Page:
Iran Nuclear NewsEU's Solana suggests 'international enrichment centre'

EU’s Solana suggests ‘international enrichment centre’

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AFP: EU foreign policy chief Javier Solana, leading talks to persuade Iran to stop enriching uranium, said Thursday that creating an “international enrichment centre” could help resolve nuclear disputes. BRUSSELS (AFP) — EU foreign policy chief Javier Solana, leading talks to persuade Iran to stop enriching uranium, said Thursday that creating an “international enrichment centre” could help resolve nuclear disputes.

“The only way to resolve these problems in a lasting way is via a multilateral solution, via the creation of an international enrichment centre under multilateral supervision,” he said in a speech released in Brussels.

“All states would have access to enriched fuel under fair conditions and at competitive prices,” he said in the speech, delivered at a Madrid institute.

He underlined that the present nuclear control system, based on a “subtle balance” between non-proliferation, technological transfers and disarmament, is under threat.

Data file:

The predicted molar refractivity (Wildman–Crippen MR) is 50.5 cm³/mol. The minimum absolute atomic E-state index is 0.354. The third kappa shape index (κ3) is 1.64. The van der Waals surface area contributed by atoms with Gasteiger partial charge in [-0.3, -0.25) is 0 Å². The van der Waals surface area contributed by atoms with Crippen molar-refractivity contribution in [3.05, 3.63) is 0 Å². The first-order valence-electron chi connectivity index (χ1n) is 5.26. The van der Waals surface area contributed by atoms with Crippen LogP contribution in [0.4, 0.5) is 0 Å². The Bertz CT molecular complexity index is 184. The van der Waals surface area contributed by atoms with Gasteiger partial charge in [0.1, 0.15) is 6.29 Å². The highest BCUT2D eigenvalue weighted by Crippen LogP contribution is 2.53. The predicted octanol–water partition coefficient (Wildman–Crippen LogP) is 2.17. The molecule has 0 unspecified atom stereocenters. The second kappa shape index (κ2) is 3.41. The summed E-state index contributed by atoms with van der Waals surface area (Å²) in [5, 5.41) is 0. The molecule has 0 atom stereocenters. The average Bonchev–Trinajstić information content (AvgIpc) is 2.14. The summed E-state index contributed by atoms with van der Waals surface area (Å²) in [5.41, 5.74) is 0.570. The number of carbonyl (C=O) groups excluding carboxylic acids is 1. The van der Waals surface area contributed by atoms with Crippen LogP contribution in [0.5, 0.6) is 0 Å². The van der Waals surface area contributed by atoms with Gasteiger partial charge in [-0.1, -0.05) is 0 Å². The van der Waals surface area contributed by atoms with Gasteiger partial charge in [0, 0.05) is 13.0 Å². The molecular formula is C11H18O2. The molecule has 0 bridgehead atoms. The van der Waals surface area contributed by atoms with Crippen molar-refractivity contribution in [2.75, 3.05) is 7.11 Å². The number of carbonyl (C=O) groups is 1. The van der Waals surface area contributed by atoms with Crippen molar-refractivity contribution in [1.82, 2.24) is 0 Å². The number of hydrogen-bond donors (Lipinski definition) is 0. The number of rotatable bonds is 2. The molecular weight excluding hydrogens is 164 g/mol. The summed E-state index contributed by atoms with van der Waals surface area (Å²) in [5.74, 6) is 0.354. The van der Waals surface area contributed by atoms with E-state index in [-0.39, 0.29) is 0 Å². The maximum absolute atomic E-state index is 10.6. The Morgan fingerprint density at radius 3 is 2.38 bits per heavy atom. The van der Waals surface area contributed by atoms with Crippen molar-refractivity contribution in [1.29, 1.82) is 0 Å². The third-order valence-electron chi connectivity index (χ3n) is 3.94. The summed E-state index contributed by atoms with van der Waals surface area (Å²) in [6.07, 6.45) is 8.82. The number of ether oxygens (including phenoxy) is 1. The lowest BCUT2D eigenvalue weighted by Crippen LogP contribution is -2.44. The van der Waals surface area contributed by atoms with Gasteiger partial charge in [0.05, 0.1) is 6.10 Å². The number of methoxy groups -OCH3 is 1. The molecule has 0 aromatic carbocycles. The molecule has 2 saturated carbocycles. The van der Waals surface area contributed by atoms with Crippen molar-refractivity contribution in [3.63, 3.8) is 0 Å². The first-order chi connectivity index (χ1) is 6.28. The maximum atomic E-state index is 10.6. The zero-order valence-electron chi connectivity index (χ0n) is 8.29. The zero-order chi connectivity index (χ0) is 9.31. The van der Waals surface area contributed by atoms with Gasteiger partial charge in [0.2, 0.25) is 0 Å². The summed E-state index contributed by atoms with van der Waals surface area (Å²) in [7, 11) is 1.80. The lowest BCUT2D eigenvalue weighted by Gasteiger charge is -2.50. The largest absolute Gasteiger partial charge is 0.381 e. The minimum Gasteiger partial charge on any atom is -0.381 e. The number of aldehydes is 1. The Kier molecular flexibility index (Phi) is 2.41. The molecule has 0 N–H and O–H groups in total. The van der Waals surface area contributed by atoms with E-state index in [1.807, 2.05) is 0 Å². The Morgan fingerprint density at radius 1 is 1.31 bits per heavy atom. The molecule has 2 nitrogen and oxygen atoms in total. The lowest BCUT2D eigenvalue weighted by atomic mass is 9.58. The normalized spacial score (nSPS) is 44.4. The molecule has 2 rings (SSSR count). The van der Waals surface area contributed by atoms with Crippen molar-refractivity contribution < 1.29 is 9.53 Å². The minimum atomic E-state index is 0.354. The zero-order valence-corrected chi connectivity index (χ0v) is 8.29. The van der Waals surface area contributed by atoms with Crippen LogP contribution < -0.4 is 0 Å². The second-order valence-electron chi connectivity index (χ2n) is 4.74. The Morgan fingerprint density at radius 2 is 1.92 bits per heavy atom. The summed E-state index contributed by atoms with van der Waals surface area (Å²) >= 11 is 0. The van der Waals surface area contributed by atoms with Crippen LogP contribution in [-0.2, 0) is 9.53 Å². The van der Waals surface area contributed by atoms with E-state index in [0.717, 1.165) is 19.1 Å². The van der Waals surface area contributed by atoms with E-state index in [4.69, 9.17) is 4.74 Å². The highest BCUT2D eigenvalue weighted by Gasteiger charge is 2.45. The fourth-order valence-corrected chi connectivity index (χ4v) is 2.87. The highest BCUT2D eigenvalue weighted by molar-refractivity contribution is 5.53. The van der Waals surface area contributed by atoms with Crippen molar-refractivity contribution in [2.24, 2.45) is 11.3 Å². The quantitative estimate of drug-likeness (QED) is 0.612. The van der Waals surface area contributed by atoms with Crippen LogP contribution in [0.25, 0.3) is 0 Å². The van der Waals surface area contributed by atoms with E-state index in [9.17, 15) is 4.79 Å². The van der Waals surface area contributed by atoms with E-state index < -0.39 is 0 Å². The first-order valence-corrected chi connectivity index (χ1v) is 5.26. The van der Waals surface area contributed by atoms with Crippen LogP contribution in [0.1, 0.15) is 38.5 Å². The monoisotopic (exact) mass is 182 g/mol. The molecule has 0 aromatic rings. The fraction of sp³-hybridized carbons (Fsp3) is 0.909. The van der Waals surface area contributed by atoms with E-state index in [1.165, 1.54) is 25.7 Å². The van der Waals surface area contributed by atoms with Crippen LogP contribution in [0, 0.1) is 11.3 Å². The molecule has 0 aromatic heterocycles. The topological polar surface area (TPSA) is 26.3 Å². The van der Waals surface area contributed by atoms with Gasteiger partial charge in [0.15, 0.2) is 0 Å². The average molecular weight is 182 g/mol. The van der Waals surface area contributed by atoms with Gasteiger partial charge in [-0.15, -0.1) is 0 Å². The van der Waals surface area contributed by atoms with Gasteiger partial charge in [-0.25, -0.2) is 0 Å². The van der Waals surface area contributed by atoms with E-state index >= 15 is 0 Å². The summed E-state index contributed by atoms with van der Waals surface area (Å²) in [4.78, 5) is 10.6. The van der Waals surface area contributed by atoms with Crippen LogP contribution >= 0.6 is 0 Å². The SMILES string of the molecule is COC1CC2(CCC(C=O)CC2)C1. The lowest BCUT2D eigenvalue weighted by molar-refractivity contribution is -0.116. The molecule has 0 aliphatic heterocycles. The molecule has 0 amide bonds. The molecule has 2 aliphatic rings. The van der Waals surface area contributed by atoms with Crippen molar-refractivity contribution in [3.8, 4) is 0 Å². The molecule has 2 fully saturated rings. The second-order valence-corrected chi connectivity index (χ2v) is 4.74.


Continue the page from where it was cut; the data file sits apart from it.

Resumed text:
“The problem comes from the perception of many countries that there is an imbalance between these three elements,” the EU’s top diplomat said.

He said they think that nations with atomic weapons “do not respect their promises not to transfer nuclear technology or on giving up at least part of their arsenal.”

Solana said that rising oil prices and climate change had made nuclear energy an alternative that “every country wants to have”.

He cited recent decisions by Egypt, Jordan and Morocco to launch “ambitious nuclear programmes which would have been unthinkable just two years ago.”

The problem was that nuclear development had a “double usage”, civilian and military, and that “transparency and confidence are essential”.

Solana has been trying since June last year, in the name of major world powers, to convince Iran to resume talks on suspending uranium enrichment in exchange for a package of political and economic incentives.

Despite UN sanctions against it, the Islamic republic says its nuclear programme is purely for energy generation and refuses to suspend enrichment, which at highly refined levels also can be used to build a bomb.

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